In fall 2013, WriteBoston launched Teen Voices Rising, an afterschool mentoring and journalism program designed to engage young women in the powerful work of expressing their voices on social justice issues.
Teen Voices Rising, by training girls to speak out about the issues that matter most to them, is a tribute to the 25-year legacy of Teen Voices and a pledge to the next generation of women.
Teen Voices Rising commentators
These three articles were written by teens in the Teens in Print program of WriteBoston.
Credit: AFH photo by Kim Huynh
For a week-and-a-half, I did something I've never done before. I wore my hijab to school and kept it on everywhere I went.
I know that I was supposed to start wearing the head scarf a very long time ago as a sign of modesty and my devotion to Islam. However, I hadn't felt ready to commit.
Then, one morning a few months ago, I woke up and just decided that I was going to put it on.
Two days before, a Muslim teacher at my Arabic school had talked about the afterlife and how if you didn't follow the rules of Islam you would be punished in hellfire. I was scared. My initial thoughts were that I was going to wear it for the rest of my life. I was a little skeptical about it, though. So I figured that I would wear it for a week and see how it went. I got dressed the way I usually did for school -- jeans and a long-sleeved shirt -- but this time I added a little spice to my wardrobe: a hijab. I went to the mirror to see how I looked. Fear struck as I thought about what people at school would say. However, I just sucked it up and said "Bismillah" -- in the name of Allah, the most merciful, the most beneficent -- and then walked out the door.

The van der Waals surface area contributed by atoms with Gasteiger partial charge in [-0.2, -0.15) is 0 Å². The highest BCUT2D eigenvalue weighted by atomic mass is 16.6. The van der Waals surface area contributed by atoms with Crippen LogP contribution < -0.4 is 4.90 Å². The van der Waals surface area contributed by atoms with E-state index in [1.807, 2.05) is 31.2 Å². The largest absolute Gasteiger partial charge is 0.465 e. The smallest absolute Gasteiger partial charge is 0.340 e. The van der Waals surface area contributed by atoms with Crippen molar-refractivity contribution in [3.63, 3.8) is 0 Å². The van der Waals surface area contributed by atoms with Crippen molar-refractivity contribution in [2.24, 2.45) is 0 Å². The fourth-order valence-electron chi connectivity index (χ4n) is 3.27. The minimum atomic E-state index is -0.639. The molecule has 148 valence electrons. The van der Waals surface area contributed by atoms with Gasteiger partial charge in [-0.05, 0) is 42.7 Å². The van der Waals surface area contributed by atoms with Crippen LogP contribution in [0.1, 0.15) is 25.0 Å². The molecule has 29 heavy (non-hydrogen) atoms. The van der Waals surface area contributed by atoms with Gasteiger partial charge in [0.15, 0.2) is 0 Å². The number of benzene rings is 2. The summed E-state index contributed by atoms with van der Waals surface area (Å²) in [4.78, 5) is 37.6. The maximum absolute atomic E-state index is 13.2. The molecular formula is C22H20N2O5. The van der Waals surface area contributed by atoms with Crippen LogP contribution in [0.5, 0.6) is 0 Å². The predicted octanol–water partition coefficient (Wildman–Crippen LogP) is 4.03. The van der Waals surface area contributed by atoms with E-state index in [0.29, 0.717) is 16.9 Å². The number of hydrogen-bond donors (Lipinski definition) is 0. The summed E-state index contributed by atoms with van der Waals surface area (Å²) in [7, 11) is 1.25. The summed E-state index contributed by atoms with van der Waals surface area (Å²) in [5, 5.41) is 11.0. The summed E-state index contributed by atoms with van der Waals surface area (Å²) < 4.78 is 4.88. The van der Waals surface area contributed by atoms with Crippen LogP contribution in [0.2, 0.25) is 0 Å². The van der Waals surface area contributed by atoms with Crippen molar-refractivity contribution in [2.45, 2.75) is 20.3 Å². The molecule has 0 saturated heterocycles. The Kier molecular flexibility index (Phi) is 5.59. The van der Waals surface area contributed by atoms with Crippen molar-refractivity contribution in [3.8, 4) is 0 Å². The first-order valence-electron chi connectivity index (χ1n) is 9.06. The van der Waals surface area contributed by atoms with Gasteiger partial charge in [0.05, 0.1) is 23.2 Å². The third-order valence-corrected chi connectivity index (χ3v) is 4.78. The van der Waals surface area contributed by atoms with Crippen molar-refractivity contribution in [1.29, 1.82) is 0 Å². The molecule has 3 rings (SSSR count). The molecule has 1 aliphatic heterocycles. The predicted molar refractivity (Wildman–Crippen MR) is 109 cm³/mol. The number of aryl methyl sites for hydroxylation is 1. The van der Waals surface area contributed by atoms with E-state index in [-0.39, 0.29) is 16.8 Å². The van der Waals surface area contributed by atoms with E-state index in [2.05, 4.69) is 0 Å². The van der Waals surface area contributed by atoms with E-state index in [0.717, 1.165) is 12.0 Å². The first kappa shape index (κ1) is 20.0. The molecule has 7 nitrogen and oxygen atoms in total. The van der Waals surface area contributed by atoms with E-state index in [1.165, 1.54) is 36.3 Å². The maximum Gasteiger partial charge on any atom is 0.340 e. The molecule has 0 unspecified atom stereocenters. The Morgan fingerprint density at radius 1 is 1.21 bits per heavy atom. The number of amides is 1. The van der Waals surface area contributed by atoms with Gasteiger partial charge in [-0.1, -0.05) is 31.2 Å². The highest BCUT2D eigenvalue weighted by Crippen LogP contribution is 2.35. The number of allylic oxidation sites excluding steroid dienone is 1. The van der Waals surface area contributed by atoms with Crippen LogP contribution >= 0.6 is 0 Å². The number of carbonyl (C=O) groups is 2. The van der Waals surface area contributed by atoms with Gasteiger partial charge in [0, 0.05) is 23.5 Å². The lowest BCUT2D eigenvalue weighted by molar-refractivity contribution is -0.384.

As I got to school and pulled my jacket hood off, I felt as if I was the center of everyone's conversation. I actually heard someone blurt out: "What the heck is on Adama's head?" As the day progressed, it seemed like there was a big sign on my forehead saying: "PLEASE STARE AT ME."
While my first day wearing the hijab was unsettling, after that it was a horror film. The questions coming at me ranged from: "Do you wear it when you sleep?" to "Do you take a shower with it on?" to "Are you sad that they killed your father?" -- a reference to Osama bin Laden. One friend went so far as to call me a terrorist.
I was terrified.
So, I eventually decided to take it off. I felt bad, realizing that I wasn't ready to go all in.
Now, I can only imagine what I'd have heard if I'd been wearing my hijab after April's Boston Marathon bombings, which were allegedly perpetrated by Islamic extremists. In the aftermath, I heard people say cruel and hurtful things about Muslims, like: "Muslims don't like other people being happy because Muslim countries are not as good as America."
Hopefully, by the time I go to college, I will be more prepared to wear the hijab full time. I will be more mature, more at peace with myself, and less concerned about being ridiculed for wanting to display my faith.
This article was originally published at writeboston.org.
About Boston Teens in Print: bostontip.com.
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